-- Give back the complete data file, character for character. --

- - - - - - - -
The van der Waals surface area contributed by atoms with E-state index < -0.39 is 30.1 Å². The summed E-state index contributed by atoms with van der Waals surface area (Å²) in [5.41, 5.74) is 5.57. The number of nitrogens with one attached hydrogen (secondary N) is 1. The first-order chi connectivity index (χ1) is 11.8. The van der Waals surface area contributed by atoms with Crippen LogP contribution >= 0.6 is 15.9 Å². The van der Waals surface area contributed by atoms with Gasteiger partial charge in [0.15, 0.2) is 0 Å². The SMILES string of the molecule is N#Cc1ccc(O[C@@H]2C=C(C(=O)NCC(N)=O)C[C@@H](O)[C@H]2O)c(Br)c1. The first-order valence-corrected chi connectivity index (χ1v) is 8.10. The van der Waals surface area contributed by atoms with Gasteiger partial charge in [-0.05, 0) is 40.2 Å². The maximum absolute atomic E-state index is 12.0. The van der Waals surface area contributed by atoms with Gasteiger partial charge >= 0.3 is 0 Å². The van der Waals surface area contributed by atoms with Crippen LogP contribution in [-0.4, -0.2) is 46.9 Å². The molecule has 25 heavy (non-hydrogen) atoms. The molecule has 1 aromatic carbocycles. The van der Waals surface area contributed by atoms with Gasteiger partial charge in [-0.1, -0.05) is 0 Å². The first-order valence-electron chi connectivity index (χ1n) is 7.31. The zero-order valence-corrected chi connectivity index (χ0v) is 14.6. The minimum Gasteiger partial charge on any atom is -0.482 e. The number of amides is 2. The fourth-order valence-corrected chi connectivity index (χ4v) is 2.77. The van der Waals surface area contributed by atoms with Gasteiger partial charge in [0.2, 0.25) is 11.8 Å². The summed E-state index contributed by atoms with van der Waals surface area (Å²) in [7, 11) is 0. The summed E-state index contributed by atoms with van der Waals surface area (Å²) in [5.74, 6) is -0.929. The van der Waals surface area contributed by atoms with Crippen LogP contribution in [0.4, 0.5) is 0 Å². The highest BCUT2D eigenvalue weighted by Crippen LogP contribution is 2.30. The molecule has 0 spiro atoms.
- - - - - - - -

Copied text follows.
The van der Waals surface area contributed by atoms with E-state index < -0.39 is 30.1 Å². The summed E-state index contributed by atoms with van der Waals surface area (Å²) in [5.41, 5.74) is 5.57. The number of nitrogens with one attached hydrogen (secondary N) is 1. The first-order chi connectivity index (χ1) is 11.8. The van der Waals surface area contributed by atoms with Crippen LogP contribution >= 0.6 is 15.9 Å². The van der Waals surface area contributed by atoms with Gasteiger partial charge in [0.15, 0.2) is 0 Å². The SMILES string of the molecule is N#Cc1ccc(O[C@@H]2C=C(C(=O)NCC(N)=O)C[C@@H](O)[C@H]2O)c(Br)c1. The first-order valence-corrected chi connectivity index (χ1v) is 8.10. The van der Waals surface area contributed by atoms with Gasteiger partial charge in [-0.05, 0) is 40.2 Å². The maximum absolute atomic E-state index is 12.0. The van der Waals surface area contributed by atoms with Gasteiger partial charge >= 0.3 is 0 Å². The van der Waals surface area contributed by atoms with Crippen LogP contribution in [-0.4, -0.2) is 46.9 Å². The molecule has 25 heavy (non-hydrogen) atoms. The molecule has 1 aromatic carbocycles. The van der Waals surface area contributed by atoms with Gasteiger partial charge in [-0.1, -0.05) is 0 Å². The first-order valence-electron chi connectivity index (χ1n) is 7.31. The zero-order valence-corrected chi connectivity index (χ0v) is 14.6. The minimum Gasteiger partial charge on any atom is -0.482 e. The number of amides is 2. The fourth-order valence-corrected chi connectivity index (χ4v) is 2.77. The van der Waals surface area contributed by atoms with Gasteiger partial charge in [0.2, 0.25) is 11.8 Å². The summed E-state index contributed by atoms with van der Waals surface area (Å²) in [7, 11) is 0. The summed E-state index contributed by atoms with van der Waals surface area (Å²) in [5.74, 6) is -0.929. The van der Waals surface area contributed by atoms with Crippen LogP contribution in [0.4, 0.5) is 0 Å². The highest BCUT2D eigenvalue weighted by Crippen LogP contribution is 2.30. The molecule has 0 spiro atoms.